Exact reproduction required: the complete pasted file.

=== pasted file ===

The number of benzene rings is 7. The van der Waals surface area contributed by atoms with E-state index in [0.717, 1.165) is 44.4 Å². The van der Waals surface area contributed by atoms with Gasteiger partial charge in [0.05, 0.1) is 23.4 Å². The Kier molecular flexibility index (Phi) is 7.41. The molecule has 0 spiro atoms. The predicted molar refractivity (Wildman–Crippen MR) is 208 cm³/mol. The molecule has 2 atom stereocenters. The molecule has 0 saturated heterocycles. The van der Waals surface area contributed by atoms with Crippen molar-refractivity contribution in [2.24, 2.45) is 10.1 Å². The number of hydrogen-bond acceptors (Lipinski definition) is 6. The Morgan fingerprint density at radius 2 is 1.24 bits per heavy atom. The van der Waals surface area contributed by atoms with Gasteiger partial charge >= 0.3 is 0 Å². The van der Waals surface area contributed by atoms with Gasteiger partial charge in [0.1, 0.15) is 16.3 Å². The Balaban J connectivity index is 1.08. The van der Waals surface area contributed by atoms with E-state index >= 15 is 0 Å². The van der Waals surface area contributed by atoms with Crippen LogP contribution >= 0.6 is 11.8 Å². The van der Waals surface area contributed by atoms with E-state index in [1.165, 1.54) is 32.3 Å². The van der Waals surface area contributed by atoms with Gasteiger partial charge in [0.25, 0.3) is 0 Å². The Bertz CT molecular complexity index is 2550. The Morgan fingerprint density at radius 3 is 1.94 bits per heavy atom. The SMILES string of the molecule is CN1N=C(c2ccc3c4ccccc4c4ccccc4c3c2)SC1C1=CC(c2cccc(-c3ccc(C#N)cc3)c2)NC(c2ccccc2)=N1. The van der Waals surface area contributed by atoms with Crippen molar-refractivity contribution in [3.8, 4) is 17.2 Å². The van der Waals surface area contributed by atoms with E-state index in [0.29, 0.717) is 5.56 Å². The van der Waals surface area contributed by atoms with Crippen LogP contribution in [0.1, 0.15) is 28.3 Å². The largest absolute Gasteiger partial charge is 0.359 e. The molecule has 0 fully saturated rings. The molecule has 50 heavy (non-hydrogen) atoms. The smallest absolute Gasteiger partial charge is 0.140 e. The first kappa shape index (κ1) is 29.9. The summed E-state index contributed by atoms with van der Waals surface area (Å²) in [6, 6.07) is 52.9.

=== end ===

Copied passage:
The number of benzene rings is 7. The van der Waals surface area contributed by atoms with E-state index in [0.717, 1.165) is 44.4 Å². The van der Waals surface area contributed by atoms with Gasteiger partial charge in [0.05, 0.1) is 23.4 Å². The Kier molecular flexibility index (Phi) is 7.41. The molecule has 0 spiro atoms. The predicted molar refractivity (Wildman–Crippen MR) is 208 cm³/mol. The molecule has 2 atom stereocenters. The molecule has 0 saturated heterocycles. The van der Waals surface area contributed by atoms with Crippen molar-refractivity contribution in [2.24, 2.45) is 10.1 Å². The number of hydrogen-bond acceptors (Lipinski definition) is 6. The Morgan fingerprint density at radius 2 is 1.24 bits per heavy atom. The van der Waals surface area contributed by atoms with Gasteiger partial charge >= 0.3 is 0 Å². The van der Waals surface area contributed by atoms with Gasteiger partial charge in [0.1, 0.15) is 16.3 Å². The Balaban J connectivity index is 1.08. The van der Waals surface area contributed by atoms with E-state index >= 15 is 0 Å². The van der Waals surface area contributed by atoms with Crippen LogP contribution >= 0.6 is 11.8 Å². The van der Waals surface area contributed by atoms with E-state index in [1.165, 1.54) is 32.3 Å². The van der Waals surface area contributed by atoms with Gasteiger partial charge in [0.25, 0.3) is 0 Å². The Bertz CT molecular complexity index is 2550. The Morgan fingerprint density at radius 3 is 1.94 bits per heavy atom. The SMILES string of the molecule is CN1N=C(c2ccc3c4ccccc4c4ccccc4c3c2)SC1C1=CC(c2cccc(-c3ccc(C#N)cc3)c2)NC(c2ccccc2)=N1. The van der Waals surface area contributed by atoms with Crippen molar-refractivity contribution in [3.8, 4) is 17.2 Å². The van der Waals surface area contributed by atoms with E-state index in [0.29, 0.717) is 5.56 Å². The van der Waals surface area contributed by atoms with Crippen LogP contribution in [0.1, 0.15) is 28.3 Å². The largest absolute Gasteiger partial charge is 0.359 e. The molecule has 0 fully saturated rings. The molecule has 50 heavy (non-hydrogen) atoms. The smallest absolute Gasteiger partial charge is 0.140 e. The first kappa shape index (κ1) is 29.9. The summed E-state index contributed by atoms with van der Waals surface area (Å²) in [6, 6.07) is 52.9.